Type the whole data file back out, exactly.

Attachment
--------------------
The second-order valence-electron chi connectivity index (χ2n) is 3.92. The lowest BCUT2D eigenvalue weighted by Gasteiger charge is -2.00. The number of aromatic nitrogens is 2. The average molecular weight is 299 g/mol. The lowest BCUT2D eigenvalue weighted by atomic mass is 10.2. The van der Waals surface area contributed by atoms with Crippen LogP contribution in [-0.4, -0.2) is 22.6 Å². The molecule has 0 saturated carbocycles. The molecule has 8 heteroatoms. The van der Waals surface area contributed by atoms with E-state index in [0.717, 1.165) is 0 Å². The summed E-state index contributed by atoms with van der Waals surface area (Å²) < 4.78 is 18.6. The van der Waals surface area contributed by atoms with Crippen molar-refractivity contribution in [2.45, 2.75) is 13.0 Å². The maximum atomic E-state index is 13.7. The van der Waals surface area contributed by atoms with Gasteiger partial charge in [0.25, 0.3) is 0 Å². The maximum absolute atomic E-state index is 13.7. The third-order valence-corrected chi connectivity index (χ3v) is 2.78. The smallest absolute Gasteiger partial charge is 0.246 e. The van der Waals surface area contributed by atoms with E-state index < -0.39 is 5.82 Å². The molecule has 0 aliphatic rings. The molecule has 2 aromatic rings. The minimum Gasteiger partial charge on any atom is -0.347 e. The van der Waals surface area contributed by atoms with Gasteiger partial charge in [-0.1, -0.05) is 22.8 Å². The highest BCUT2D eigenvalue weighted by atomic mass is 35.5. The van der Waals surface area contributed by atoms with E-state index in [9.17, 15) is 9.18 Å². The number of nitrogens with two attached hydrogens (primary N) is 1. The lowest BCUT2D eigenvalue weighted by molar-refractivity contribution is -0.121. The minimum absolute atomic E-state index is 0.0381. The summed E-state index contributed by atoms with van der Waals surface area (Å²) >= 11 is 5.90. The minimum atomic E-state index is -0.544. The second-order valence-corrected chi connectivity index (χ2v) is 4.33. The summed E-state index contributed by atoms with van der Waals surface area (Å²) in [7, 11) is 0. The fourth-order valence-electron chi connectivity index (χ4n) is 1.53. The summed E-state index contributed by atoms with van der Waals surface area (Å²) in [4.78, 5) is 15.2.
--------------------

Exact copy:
The second-order valence-electron chi connectivity index (χ2n) is 3.92. The lowest BCUT2D eigenvalue weighted by Gasteiger charge is -2.00. The number of aromatic nitrogens is 2. The average molecular weight is 299 g/mol. The lowest BCUT2D eigenvalue weighted by atomic mass is 10.2. The van der Waals surface area contributed by atoms with Crippen LogP contribution in [-0.4, -0.2) is 22.6 Å². The molecule has 0 saturated carbocycles. The molecule has 8 heteroatoms. The van der Waals surface area contributed by atoms with E-state index in [0.717, 1.165) is 0 Å². The summed E-state index contributed by atoms with van der Waals surface area (Å²) < 4.78 is 18.6. The van der Waals surface area contributed by atoms with Crippen molar-refractivity contribution in [2.45, 2.75) is 13.0 Å². The maximum atomic E-state index is 13.7. The van der Waals surface area contributed by atoms with Gasteiger partial charge in [0.25, 0.3) is 0 Å². The maximum absolute atomic E-state index is 13.7. The third-order valence-corrected chi connectivity index (χ3v) is 2.78. The smallest absolute Gasteiger partial charge is 0.246 e. The van der Waals surface area contributed by atoms with E-state index < -0.39 is 5.82 Å². The molecule has 0 aliphatic rings. The molecule has 2 aromatic rings. The minimum Gasteiger partial charge on any atom is -0.347 e. The van der Waals surface area contributed by atoms with Gasteiger partial charge in [-0.1, -0.05) is 22.8 Å². The highest BCUT2D eigenvalue weighted by atomic mass is 35.5. The van der Waals surface area contributed by atoms with E-state index in [9.17, 15) is 9.18 Å². The number of nitrogens with two attached hydrogens (primary N) is 1. The lowest BCUT2D eigenvalue weighted by molar-refractivity contribution is -0.121. The minimum absolute atomic E-state index is 0.0381. The summed E-state index contributed by atoms with van der Waals surface area (Å²) >= 11 is 5.90. The minimum atomic E-state index is -0.544. The second-order valence-corrected chi connectivity index (χ2v) is 4.33. The summed E-state index contributed by atoms with van der Waals surface area (Å²) in [7, 11) is 0. The fourth-order valence-electron chi connectivity index (χ4n) is 1.53. The summed E-state index contributed by atoms with van der Waals surface area (Å²) in [4.78, 5) is 15.2.